By Scott Lutostanski
Most people want the same thing for young people. We want them to be kind, honest, fair, independent, and resilient. Giving feedback is a huge contributor to this outcome. All human beings need reinforcement, guidance, and rewards in order to learn the ways of life and to develop their character. In an academic sense, resilience, often referred to as grit in educational research, is a crucial quality towards determining success. The feedback and praise that kids receive can play a vital role in their journey.
There are a lot of philosophies around how to praise. There are also a lot of social critiques about the way the world has evolved. For each person saying, “Give all the kids participation trophies,” there is another saying, “There needs to be a winner and a loser.” Overall, the goal is to praise the completing of the task as opposed to giving specific feedback on only the outcome. The goal is to give feedback on the effort as much as the end result.
Example: It’s Sunday afternoon and Dave has just finished his Abraham Lincoln project. It is nothing short of amazing, and he is going to present it to the class the next day. Our gut instinct is to look at the finished product and say, “This is amazing” or “Wow, this is terrific” or even “Great job.”
These are, of course, nice things to say, but if we unpack them, we can see that they are a bit limiting. They only praise the achievement of the student. They also can create a bar that amazing is what needs to happen, and anything less is unsatisfactory. Tiny interactions and phrases can lay the groundwork for a student’s perception of school and life as they grow older, especially when these interactions happen over and over.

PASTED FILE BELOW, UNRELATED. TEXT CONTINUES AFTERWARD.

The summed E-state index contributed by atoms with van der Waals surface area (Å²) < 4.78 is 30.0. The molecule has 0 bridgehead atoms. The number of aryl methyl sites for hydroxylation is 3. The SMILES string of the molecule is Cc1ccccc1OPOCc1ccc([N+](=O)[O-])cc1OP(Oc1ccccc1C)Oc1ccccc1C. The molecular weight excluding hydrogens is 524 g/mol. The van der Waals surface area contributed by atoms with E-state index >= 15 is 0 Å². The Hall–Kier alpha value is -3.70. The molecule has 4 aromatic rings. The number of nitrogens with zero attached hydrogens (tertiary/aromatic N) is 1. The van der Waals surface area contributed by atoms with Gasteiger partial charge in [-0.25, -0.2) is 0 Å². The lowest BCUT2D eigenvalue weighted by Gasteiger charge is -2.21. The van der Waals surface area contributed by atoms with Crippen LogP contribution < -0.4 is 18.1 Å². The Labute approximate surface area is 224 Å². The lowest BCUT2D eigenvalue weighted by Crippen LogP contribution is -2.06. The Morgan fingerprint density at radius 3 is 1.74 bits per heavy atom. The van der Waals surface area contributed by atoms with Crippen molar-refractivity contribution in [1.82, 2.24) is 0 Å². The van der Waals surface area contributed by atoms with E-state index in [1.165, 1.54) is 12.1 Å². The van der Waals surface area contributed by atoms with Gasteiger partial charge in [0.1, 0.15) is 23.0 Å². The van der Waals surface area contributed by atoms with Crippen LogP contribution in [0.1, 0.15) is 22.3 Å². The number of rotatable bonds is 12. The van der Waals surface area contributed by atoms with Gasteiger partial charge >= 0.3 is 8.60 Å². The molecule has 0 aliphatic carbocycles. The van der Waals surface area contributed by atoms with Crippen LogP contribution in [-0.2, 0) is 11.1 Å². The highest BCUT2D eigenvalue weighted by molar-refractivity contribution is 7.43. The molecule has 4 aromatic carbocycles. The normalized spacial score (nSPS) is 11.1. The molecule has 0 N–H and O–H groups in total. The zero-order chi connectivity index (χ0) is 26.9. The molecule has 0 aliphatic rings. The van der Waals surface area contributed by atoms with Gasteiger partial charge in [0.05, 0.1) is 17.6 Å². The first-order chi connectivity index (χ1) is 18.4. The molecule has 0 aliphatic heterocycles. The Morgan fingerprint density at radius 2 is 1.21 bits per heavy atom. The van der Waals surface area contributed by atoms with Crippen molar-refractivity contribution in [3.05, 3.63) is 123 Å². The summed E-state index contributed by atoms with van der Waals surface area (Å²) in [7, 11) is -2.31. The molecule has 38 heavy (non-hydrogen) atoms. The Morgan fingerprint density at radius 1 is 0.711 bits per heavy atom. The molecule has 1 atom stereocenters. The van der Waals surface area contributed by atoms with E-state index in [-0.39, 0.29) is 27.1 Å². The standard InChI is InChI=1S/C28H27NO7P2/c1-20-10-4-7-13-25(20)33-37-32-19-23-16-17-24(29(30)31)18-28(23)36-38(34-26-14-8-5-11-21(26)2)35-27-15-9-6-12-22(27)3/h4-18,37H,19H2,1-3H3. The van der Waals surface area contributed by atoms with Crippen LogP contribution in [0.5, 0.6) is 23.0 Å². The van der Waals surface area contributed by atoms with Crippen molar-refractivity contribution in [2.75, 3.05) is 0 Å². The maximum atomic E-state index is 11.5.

As the “complimenters,” we can build resilience in kids by giving them specific and authentic feedback to the process they used to complete the task. Some possible examples for Dave are, “I like how you researched 4 or 5 books before you got started. You made sure you really knew the topic,” or “You did a nice job breaking down Lincoln’s personality and including it in the presentation. I can tell you really put the work into to understand him.” Not only can this build confidence, but it will also show that you have taken the time to look at all the work they have done and given very targeted feedback.
It can be a challenge to incorporate these small changes into daily life, but it can make the biggest difference. If we want students to build resiliency, then we need to praise and build up the part of their character that involves hard work and seeing things through. Every day, we can challenge ourselves to identify and verbalize the hard work we see from students. It is tough to quantify the difference this makes, but over time, it will have an impact on their resiliency and determination.